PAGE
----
Supporting industry and supporting the sectors is supporting job creation and by consequence wealth creation. A simple logic that requires, in its most basic needs, two things: 1) clarity and 2) certainty. Ceemet, the European Tech & Industry Employers organisation, has since 2016 reminded both negotiating parties of these needs.
Time is of the essence, as business needs certainty, and in the worst-case scenario, ample time to adjust. In the absence of a clear vision of the future EU and UK relationship, a time limited extension of the transition period would at least give business, particularly SMEs, time to adjust to the possible new realities which face them post-Brexit.
Clarity – knowing the direction
The priority of the European tech & industry sector is the protection of the -globally- integrated supply chains. The ability to employ and deploy across Europe and ensure a level playing field in regulations are vital.
Seeing the Withdrawal Agreement confirmed to intensify the negotiations on the Future Partnership, delivers the clarity European industry leaders call for.
Certainty – ability to make future-proof decisions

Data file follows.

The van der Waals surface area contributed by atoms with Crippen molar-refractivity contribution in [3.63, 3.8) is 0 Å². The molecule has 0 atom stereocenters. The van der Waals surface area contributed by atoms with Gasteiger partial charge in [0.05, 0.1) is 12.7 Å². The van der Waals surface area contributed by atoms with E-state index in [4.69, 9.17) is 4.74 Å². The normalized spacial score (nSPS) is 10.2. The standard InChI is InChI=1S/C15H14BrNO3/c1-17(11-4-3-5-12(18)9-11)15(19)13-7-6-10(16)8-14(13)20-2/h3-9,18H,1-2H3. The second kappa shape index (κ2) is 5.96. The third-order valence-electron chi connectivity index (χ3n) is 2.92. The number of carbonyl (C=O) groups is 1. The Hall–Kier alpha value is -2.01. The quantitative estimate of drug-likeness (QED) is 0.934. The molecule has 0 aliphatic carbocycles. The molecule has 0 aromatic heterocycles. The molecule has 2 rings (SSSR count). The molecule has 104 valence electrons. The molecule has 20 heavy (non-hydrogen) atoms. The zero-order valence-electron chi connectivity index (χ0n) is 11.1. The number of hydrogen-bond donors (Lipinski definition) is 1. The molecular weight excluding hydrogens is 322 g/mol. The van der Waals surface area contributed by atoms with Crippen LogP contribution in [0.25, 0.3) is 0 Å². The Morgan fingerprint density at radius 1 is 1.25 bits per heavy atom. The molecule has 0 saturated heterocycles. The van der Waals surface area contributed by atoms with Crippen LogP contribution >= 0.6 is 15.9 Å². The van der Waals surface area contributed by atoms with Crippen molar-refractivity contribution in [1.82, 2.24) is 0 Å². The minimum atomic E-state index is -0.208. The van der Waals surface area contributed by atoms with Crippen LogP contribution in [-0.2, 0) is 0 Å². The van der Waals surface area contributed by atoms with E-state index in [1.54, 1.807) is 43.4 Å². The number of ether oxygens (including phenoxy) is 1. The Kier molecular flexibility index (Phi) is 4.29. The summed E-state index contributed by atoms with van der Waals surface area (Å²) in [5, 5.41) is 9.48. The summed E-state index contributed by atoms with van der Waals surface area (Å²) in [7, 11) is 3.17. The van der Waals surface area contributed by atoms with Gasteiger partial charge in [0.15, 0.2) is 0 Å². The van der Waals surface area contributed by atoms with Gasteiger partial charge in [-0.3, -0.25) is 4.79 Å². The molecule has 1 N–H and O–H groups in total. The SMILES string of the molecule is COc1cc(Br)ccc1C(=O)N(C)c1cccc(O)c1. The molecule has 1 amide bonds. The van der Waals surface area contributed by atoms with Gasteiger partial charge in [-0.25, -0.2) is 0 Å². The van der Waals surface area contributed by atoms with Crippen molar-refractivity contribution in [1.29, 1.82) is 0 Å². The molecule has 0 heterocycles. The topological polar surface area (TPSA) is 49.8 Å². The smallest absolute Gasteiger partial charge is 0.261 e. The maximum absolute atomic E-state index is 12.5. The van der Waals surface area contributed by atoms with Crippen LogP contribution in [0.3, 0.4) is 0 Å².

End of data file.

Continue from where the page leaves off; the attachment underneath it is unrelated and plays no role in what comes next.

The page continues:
The absence of certainty hampers investments the innovative sector needs to remain competitive on an international level.
Therefore, Ceemet could support a compromise which extended the current proposal of a 21-month transitional phase to a more realistic timeframe, looking at the reality of the time needed for businesses to prepare, develop and implement new business models.
The 21-months already set out in the Withdrawal Agreement does not leave sufficient time to both agree the Future Relationship and allow companies the time to adapt. The timetable should be driven by the time necessary to conclude an agreement on such a complex trading relationship. Following this both sides should stand ready to agree an additional implementation period to allow industry the time to implement any changes.
Time pressure – a good deal instead of a quick one
Industry understands that one of the remaining issues for the Withdrawal Agreement is the impasse in agreeing a mutually acceptable backstop for the Northern Ireland border. While we recognise that both sides have committed to delivering a Future Economic Partnership that will hopefully mean that the backstop is not ever enforced. It is clear that the negotiations cannot progress without an agreement on this point.
European Tech & Industry Employers call on negotiators to look at a compromise which would provide additional certainty to businesses in both the UK and the EU 27 and would allow for time to negotiate an agreement on the Future Relationship. It is important that any compromise does not jeopardise the single market, upon which the EU has gone from strength to strength.
Getting the message out
In order to make sure that all parties involved are aware of the situation, Ceemet has been putting the needs of an international competitive industry ahead.
You can find more information in the 10 Point Plan for a competitive industry sustaining social Europe and in an opnion piece by Ceemet's Director General Uwe Combüchen in Euractiv
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